How machine learning can amplify personalized marketing
By Steve Renshaw, Co-Founder, Ratio
The biggest challenge marketers face with personalized marketing is managing it at scale. Setting up accurate personalization rules relies on a mixture of data analysis, hypotheses, content curation, and manual configuration. Managing multiple rules across multiple pages for multiple scenarios—and knowing what is working—can quickly become daunting, especially with smaller marketing teams.
Machine learning adds value to personalized marketing by eliminating a lot of the guesswork. Using “self-learning” modeling to analyze successful behavior automates the process of serving relevant content—almost bypassing the need to set up rules—by surfacing targeted messaging, such as “related products” offers, on e-commerce sites based on earlier successful user behavior.
Cloud is a big factor in scaling up, providing the immense resources to manage machine learning and background processes. I’ve read about machine learning running on-premises because of data privacy concerns, but that requires serious server power. More commonly, data stores are hosted on-premises and then data is ported to a cloud platform for machine learning training and learning processes. Why make life difficult when the tools already exist?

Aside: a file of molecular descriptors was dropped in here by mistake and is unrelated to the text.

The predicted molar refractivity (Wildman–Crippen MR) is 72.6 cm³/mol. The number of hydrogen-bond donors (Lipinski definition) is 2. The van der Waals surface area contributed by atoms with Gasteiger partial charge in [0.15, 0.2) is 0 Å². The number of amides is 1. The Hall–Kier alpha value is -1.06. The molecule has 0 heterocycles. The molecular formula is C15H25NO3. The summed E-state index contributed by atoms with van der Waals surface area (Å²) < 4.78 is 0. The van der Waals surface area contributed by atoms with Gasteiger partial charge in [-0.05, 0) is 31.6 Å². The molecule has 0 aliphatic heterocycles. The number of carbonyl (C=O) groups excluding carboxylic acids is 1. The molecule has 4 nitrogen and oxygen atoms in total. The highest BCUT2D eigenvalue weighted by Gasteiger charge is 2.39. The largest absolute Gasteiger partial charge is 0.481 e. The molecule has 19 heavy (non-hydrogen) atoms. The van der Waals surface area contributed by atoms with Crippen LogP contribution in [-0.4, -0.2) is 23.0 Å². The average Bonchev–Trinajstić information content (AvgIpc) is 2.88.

Cloud-hosted machine learning helps scale personalized marketing
With limits on how many concurrent requests you can make to machine learning services, a machine learning based experience cloud makes it easier to scale endpoints manually or programmatically to help react to peak periods of personalized marketing traffic.
For example, retailers need to scale up and down to accommodate seasonal peaks. Plus, cloud services make machine learning more cost effective. This especially helps mid-size companies compete with larger rivals. But effectiveness depends on who sets it up and the quality of the data and data modeling provided by the tools you use and what data they are ingesting.
When it comes to machine learning, it’s all about setting parameters and then feeding it data so that it can train itself. This only works if you set up experiments intelligently based on existing analytics and user data. Done well, it will enhance your user experience efforts, giving you an edge over competitors.
Out-of-the-box machine learning for personalized marketing experiments
Machine learning doesn’t have to be complicated—Microsoft Azure provides a Recommended Products ML engine out of the box, to start running personalized marketing experiments.
But remember machine learning is a framework. So as you get smarter, there is potentially more up-front configuration. ROI will vary wildly but is more easily measured in monetary terms within a transactional scenario. It all comes down to how much thought has been given to the data, planning, objectives, and setup.